Ars Longa, Vitreum Brevis

Glass as a medium is fickle, expensive, and prohibitive in where and how it can be produced. As such, glass has a global community of artists and workers with varied techniques, who work under different circumstances, and who like to share and collaborate. With great skill, one can produce just about any shape, as the glass makers of Murano have done for centuries (where Chihuly studied the traditional), but few collectors and critics viewed it as art until Chihuly imported it and experimented with more monumental and abstracted forms. The collaboration and evolution continues, as over the years Chihuly’s team has traveled to many different studios and factories to share techniques and work in different environments, including glass producers whose facilities (sometimes thanks to less stringent environmental standards) produce kinds of glass impossible to produce elsewhere. While Chihuly continues to do his own thing, masters like William Morris (a longtime Chihuly collaborator) create more representational works or more mathematically exquisite and precise works (such as Chihuly alumnus Janusz Pozniak).

There are glass artists who defy conventions in other exciting ways. Anna Skibska developed a technique using a hand torch that allows her to work solo, constructing massive webs, pillars, and orbs of glass filaments. Etsuko Ichikawa used molten glass as a brush to create pyrography on massive sheets of watercolor paper. Ichikawa is still bound to furnace rooms, whereas Skibska is mobile, but both artists are working with glass as an abstraction. Ichikawa uses the properties of molten glass to create lasting images, but the glass leaves no material trace. Skibska (inspired by architecture) is interested in defining spaces with a play of light and shadow, and glass is ideal for this, but not exclusively (even though the pieces come to mimic the molecular structure of glass itself).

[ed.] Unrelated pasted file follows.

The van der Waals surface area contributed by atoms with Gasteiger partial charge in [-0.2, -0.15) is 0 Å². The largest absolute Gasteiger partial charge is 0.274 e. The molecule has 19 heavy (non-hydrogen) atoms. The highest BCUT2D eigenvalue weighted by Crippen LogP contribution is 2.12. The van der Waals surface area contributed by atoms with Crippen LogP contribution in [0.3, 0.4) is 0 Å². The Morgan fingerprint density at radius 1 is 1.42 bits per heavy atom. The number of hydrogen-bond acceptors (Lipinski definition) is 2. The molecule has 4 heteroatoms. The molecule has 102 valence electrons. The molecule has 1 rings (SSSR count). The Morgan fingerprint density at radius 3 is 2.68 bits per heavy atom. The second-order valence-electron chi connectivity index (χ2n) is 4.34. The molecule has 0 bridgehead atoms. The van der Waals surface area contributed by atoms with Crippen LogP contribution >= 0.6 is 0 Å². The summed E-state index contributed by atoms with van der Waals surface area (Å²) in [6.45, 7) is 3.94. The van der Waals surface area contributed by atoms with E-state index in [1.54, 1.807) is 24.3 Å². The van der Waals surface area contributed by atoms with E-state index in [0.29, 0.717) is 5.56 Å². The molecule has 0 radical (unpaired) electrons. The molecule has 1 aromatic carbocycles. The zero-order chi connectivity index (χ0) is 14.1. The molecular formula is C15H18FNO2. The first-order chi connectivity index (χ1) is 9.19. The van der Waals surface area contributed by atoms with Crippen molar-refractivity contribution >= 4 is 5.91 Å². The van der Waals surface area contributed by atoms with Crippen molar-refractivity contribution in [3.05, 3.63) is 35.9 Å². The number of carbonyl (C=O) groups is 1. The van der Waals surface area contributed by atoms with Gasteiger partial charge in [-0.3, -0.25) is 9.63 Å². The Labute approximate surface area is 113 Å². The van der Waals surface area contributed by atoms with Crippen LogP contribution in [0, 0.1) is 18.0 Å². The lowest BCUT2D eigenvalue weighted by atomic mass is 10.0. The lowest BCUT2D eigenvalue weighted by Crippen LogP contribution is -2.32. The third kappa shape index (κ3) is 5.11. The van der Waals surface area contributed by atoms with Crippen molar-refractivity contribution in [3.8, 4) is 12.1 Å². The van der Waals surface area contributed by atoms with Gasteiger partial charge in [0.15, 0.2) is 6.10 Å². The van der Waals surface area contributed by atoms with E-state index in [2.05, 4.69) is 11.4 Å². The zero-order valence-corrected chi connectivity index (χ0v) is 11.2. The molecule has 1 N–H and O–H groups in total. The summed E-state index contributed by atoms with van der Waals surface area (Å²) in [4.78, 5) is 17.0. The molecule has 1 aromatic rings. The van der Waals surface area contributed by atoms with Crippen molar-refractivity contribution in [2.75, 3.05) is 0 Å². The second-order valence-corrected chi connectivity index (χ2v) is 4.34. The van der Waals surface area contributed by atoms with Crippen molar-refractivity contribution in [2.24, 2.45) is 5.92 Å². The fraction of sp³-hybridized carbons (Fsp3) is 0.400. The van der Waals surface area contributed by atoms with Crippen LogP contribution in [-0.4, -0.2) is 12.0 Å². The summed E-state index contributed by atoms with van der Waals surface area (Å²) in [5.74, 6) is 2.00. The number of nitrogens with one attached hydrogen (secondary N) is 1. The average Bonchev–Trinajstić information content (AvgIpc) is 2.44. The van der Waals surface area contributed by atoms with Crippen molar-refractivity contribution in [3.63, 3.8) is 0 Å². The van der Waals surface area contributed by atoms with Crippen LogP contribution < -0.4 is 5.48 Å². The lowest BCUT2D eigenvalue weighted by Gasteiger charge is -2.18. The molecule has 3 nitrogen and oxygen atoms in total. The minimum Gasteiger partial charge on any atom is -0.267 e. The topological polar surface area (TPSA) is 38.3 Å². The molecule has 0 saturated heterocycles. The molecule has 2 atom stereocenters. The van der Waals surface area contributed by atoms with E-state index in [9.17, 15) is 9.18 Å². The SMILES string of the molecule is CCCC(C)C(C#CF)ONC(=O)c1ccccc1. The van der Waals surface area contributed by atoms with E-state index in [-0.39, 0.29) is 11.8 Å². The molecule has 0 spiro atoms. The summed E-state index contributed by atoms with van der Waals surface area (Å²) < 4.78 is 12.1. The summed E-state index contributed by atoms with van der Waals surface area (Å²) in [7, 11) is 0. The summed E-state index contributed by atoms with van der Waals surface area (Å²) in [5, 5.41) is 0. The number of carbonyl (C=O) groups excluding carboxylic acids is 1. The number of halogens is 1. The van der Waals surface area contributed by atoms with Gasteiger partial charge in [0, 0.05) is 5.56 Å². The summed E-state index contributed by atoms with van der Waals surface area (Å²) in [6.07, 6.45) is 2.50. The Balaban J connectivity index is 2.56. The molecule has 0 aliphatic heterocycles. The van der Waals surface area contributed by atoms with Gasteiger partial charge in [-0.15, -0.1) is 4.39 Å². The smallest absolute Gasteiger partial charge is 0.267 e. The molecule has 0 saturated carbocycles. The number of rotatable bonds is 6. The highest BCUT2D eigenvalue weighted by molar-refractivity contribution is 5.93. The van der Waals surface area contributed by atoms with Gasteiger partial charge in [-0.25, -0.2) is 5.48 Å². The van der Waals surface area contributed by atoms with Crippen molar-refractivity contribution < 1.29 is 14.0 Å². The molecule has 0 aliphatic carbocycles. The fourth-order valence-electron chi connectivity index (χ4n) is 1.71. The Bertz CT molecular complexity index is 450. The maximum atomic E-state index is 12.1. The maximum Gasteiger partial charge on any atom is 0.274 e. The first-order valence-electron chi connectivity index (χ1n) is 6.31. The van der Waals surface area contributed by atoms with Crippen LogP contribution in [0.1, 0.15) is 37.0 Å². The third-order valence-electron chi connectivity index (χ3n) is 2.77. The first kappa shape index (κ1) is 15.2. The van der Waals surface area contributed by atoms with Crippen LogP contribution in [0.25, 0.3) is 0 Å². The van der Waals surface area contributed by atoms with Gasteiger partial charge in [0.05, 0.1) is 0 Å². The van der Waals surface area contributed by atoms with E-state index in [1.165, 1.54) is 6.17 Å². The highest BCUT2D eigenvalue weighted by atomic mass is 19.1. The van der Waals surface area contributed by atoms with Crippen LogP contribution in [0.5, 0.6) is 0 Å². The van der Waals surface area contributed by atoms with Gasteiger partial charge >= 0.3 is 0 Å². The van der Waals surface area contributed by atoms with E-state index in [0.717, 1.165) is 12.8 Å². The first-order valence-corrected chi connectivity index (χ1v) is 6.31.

Glass blowers like Chihuly and his team work with the material in a traditional fashion, and this tradition is as worth continuing as any other artistic discipline, even if it has only recently been approached by critics. (Criticism itself is a young art form.) As I stated in the beginning, what one sees in Chihuly is a play of order (the prepared materials, the regimented means of creating the object) and chaos (the unpredictable final display of colors within the glass, the folds of Chihuly’s Macchia and basket creations). Certain pieces are sleek and distinctly modern; many are art-nouveau fantasies; some combine both. Some are abstract; some are representational; some are both. I believe Chihuly even strives to achieve a semblance of wabi-sabi imperfection, but the pieces are much too exquisite, too intact, never can achieve the pathos of a wabi-sabi object. They are, however, always playful.

And that brings us to another conundrum for glass artists: As a novel substance in sculpture (not a stately bronze or marble that comes with a rich history to either uphold or parody), glass is something of a precocious child, known for its fragility despite its incorruptibility (no rust, no erosion, no mouldering). If it allows itself to be playful, it will be seen as trite. If it takes itself seriously, it will be a mere facsimile or mock-up of a work in stone or metal (the way stately sculpture ought to be). Because it is incorruptible, glass is around us all the time and always breaking and chipping. It is necessary and utilitarian, but unreliable. Glass art, including Chihuly’s masterful creations, is naturally going to create a love-hate relationship with an audience that has had enough of the substance and all the quotidian hassles it embodies. So some viewers will see yet another troublesome glass object, a trite shadow of something that should be more durable (vitreum brevis, ars longa!), while others will see the apotheosis of a substance integral and ubiquitous to modern life. You can’t please everyone.